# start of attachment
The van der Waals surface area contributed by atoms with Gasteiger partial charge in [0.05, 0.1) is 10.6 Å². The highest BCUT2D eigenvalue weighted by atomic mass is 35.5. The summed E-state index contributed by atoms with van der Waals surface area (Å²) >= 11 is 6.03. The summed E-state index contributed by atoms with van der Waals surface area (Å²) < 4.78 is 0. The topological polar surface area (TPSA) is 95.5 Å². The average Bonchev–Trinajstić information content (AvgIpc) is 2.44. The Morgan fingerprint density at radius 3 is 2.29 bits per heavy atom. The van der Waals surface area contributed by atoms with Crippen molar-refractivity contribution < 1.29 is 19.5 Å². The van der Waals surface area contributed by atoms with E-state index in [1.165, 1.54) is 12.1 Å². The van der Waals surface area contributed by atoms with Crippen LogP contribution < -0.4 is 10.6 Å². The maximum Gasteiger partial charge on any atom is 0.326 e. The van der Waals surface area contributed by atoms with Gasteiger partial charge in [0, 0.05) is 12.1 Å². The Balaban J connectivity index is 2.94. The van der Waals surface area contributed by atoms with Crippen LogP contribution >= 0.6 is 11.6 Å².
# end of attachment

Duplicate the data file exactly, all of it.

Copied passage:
The van der Waals surface area contributed by atoms with Gasteiger partial charge in [0.05, 0.1) is 10.6 Å². The highest BCUT2D eigenvalue weighted by atomic mass is 35.5. The summed E-state index contributed by atoms with van der Waals surface area (Å²) >= 11 is 6.03. The summed E-state index contributed by atoms with van der Waals surface area (Å²) < 4.78 is 0. The topological polar surface area (TPSA) is 95.5 Å². The average Bonchev–Trinajstić information content (AvgIpc) is 2.44. The Morgan fingerprint density at radius 3 is 2.29 bits per heavy atom. The van der Waals surface area contributed by atoms with Crippen molar-refractivity contribution < 1.29 is 19.5 Å². The van der Waals surface area contributed by atoms with E-state index in [1.165, 1.54) is 12.1 Å². The van der Waals surface area contributed by atoms with Crippen LogP contribution < -0.4 is 10.6 Å². The maximum Gasteiger partial charge on any atom is 0.326 e. The van der Waals surface area contributed by atoms with Gasteiger partial charge in [0, 0.05) is 12.1 Å². The Balaban J connectivity index is 2.94. The van der Waals surface area contributed by atoms with Crippen LogP contribution >= 0.6 is 11.6 Å².